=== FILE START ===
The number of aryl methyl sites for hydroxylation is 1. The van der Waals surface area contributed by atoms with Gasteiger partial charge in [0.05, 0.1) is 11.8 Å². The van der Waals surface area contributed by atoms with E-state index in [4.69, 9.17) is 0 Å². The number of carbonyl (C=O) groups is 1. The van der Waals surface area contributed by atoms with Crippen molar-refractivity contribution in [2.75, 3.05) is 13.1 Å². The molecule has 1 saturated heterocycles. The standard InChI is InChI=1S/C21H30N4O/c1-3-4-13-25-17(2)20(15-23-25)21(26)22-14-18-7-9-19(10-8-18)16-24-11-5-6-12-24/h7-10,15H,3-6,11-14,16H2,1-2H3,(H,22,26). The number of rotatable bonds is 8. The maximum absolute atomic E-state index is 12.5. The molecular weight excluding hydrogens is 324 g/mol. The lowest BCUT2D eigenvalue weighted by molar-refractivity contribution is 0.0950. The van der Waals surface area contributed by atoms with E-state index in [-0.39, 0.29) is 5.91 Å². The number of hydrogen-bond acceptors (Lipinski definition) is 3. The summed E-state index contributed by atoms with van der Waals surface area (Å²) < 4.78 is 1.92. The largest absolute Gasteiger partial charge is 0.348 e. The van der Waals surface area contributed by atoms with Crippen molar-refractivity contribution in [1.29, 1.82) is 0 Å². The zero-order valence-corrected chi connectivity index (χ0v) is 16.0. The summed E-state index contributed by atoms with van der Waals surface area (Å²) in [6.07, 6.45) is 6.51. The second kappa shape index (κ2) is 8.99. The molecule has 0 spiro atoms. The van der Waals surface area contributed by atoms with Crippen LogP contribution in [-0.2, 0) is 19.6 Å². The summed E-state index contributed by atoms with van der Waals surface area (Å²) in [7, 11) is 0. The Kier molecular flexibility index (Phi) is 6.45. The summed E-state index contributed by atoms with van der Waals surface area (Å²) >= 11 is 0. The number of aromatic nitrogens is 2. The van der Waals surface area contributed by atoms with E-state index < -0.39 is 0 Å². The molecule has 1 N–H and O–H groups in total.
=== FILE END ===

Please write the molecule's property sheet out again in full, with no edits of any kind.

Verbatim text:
The number of aryl methyl sites for hydroxylation is 1. The van der Waals surface area contributed by atoms with Gasteiger partial charge in [0.05, 0.1) is 11.8 Å². The van der Waals surface area contributed by atoms with E-state index in [4.69, 9.17) is 0 Å². The number of carbonyl (C=O) groups is 1. The van der Waals surface area contributed by atoms with Crippen molar-refractivity contribution in [2.75, 3.05) is 13.1 Å². The molecule has 1 saturated heterocycles. The standard InChI is InChI=1S/C21H30N4O/c1-3-4-13-25-17(2)20(15-23-25)21(26)22-14-18-7-9-19(10-8-18)16-24-11-5-6-12-24/h7-10,15H,3-6,11-14,16H2,1-2H3,(H,22,26). The number of rotatable bonds is 8. The maximum absolute atomic E-state index is 12.5. The molecular weight excluding hydrogens is 324 g/mol. The lowest BCUT2D eigenvalue weighted by molar-refractivity contribution is 0.0950. The van der Waals surface area contributed by atoms with E-state index in [-0.39, 0.29) is 5.91 Å². The number of hydrogen-bond acceptors (Lipinski definition) is 3. The summed E-state index contributed by atoms with van der Waals surface area (Å²) < 4.78 is 1.92. The largest absolute Gasteiger partial charge is 0.348 e. The van der Waals surface area contributed by atoms with Crippen molar-refractivity contribution in [1.29, 1.82) is 0 Å². The zero-order valence-corrected chi connectivity index (χ0v) is 16.0. The summed E-state index contributed by atoms with van der Waals surface area (Å²) in [6.07, 6.45) is 6.51. The second kappa shape index (κ2) is 8.99. The molecule has 0 spiro atoms. The van der Waals surface area contributed by atoms with Crippen LogP contribution in [-0.2, 0) is 19.6 Å². The summed E-state index contributed by atoms with van der Waals surface area (Å²) in [7, 11) is 0. The Kier molecular flexibility index (Phi) is 6.45. The summed E-state index contributed by atoms with van der Waals surface area (Å²) >= 11 is 0. The number of aromatic nitrogens is 2. The van der Waals surface area contributed by atoms with E-state index < -0.39 is 0 Å². The molecule has 1 N–H and O–H groups in total.